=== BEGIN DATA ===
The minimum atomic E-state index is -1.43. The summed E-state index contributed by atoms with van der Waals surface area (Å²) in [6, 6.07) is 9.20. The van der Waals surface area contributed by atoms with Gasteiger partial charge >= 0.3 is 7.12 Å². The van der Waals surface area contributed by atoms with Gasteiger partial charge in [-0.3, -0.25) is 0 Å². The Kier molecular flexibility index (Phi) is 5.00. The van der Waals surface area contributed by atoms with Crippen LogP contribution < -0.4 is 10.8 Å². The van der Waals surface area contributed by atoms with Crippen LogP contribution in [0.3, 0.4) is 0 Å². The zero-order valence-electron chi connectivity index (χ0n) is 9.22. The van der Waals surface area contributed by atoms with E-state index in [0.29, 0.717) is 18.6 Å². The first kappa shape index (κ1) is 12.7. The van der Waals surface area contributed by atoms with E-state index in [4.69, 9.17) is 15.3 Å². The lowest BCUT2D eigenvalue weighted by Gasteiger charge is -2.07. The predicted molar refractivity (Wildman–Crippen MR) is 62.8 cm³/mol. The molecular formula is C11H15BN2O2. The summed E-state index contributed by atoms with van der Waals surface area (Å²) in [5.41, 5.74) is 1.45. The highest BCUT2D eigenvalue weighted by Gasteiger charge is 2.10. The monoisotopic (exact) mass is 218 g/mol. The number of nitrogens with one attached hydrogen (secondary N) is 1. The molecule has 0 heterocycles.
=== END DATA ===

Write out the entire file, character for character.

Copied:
The minimum atomic E-state index is -1.43. The summed E-state index contributed by atoms with van der Waals surface area (Å²) in [6, 6.07) is 9.20. The van der Waals surface area contributed by atoms with Gasteiger partial charge >= 0.3 is 7.12 Å². The van der Waals surface area contributed by atoms with Gasteiger partial charge in [-0.3, -0.25) is 0 Å². The Kier molecular flexibility index (Phi) is 5.00. The van der Waals surface area contributed by atoms with Crippen LogP contribution < -0.4 is 10.8 Å². The van der Waals surface area contributed by atoms with Crippen LogP contribution in [0.3, 0.4) is 0 Å². The zero-order valence-electron chi connectivity index (χ0n) is 9.22. The van der Waals surface area contributed by atoms with E-state index in [0.29, 0.717) is 18.6 Å². The first kappa shape index (κ1) is 12.7. The van der Waals surface area contributed by atoms with E-state index in [4.69, 9.17) is 15.3 Å². The lowest BCUT2D eigenvalue weighted by Gasteiger charge is -2.07. The predicted molar refractivity (Wildman–Crippen MR) is 62.8 cm³/mol. The molecular formula is C11H15BN2O2. The summed E-state index contributed by atoms with van der Waals surface area (Å²) in [5.41, 5.74) is 1.45. The highest BCUT2D eigenvalue weighted by Gasteiger charge is 2.10. The monoisotopic (exact) mass is 218 g/mol. The number of nitrogens with one attached hydrogen (secondary N) is 1. The molecule has 0 heterocycles.